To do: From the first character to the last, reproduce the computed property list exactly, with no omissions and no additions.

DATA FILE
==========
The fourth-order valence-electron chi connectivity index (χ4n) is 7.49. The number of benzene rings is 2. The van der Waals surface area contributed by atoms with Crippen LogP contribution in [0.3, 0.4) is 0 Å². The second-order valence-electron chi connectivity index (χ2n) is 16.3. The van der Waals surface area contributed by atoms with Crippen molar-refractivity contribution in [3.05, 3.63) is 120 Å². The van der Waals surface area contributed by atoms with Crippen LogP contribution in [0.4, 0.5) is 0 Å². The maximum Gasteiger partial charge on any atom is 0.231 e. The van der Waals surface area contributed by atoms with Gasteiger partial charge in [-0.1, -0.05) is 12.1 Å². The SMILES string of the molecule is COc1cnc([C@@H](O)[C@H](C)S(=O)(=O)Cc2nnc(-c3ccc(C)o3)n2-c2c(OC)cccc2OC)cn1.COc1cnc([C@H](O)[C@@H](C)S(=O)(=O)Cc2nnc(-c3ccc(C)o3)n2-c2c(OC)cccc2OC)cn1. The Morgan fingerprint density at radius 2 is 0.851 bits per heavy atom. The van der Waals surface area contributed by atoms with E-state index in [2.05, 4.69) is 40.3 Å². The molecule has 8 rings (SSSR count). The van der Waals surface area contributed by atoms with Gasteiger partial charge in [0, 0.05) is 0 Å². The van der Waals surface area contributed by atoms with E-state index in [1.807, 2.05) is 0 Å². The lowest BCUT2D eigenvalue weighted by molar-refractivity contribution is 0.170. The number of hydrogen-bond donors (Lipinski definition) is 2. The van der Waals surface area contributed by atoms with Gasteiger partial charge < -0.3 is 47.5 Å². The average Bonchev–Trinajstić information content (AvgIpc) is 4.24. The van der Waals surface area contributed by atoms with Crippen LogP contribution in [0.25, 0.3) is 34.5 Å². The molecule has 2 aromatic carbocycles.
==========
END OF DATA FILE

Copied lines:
The fourth-order valence-electron chi connectivity index (χ4n) is 7.49. The number of benzene rings is 2. The van der Waals surface area contributed by atoms with Crippen LogP contribution in [0.3, 0.4) is 0 Å². The second-order valence-electron chi connectivity index (χ2n) is 16.3. The van der Waals surface area contributed by atoms with Crippen molar-refractivity contribution in [3.05, 3.63) is 120 Å². The van der Waals surface area contributed by atoms with Crippen LogP contribution in [0.4, 0.5) is 0 Å². The maximum Gasteiger partial charge on any atom is 0.231 e. The van der Waals surface area contributed by atoms with Gasteiger partial charge in [-0.1, -0.05) is 12.1 Å². The SMILES string of the molecule is COc1cnc([C@@H](O)[C@H](C)S(=O)(=O)Cc2nnc(-c3ccc(C)o3)n2-c2c(OC)cccc2OC)cn1.COc1cnc([C@H](O)[C@@H](C)S(=O)(=O)Cc2nnc(-c3ccc(C)o3)n2-c2c(OC)cccc2OC)cn1. The Morgan fingerprint density at radius 2 is 0.851 bits per heavy atom. The van der Waals surface area contributed by atoms with E-state index in [2.05, 4.69) is 40.3 Å². The molecule has 8 rings (SSSR count). The van der Waals surface area contributed by atoms with Gasteiger partial charge in [0, 0.05) is 0 Å². The van der Waals surface area contributed by atoms with E-state index in [1.807, 2.05) is 0 Å². The lowest BCUT2D eigenvalue weighted by molar-refractivity contribution is 0.170. The number of hydrogen-bond donors (Lipinski definition) is 2. The van der Waals surface area contributed by atoms with Gasteiger partial charge < -0.3 is 47.5 Å². The average Bonchev–Trinajstić information content (AvgIpc) is 4.24. The van der Waals surface area contributed by atoms with Crippen LogP contribution in [0.25, 0.3) is 34.5 Å². The molecule has 2 aromatic carbocycles.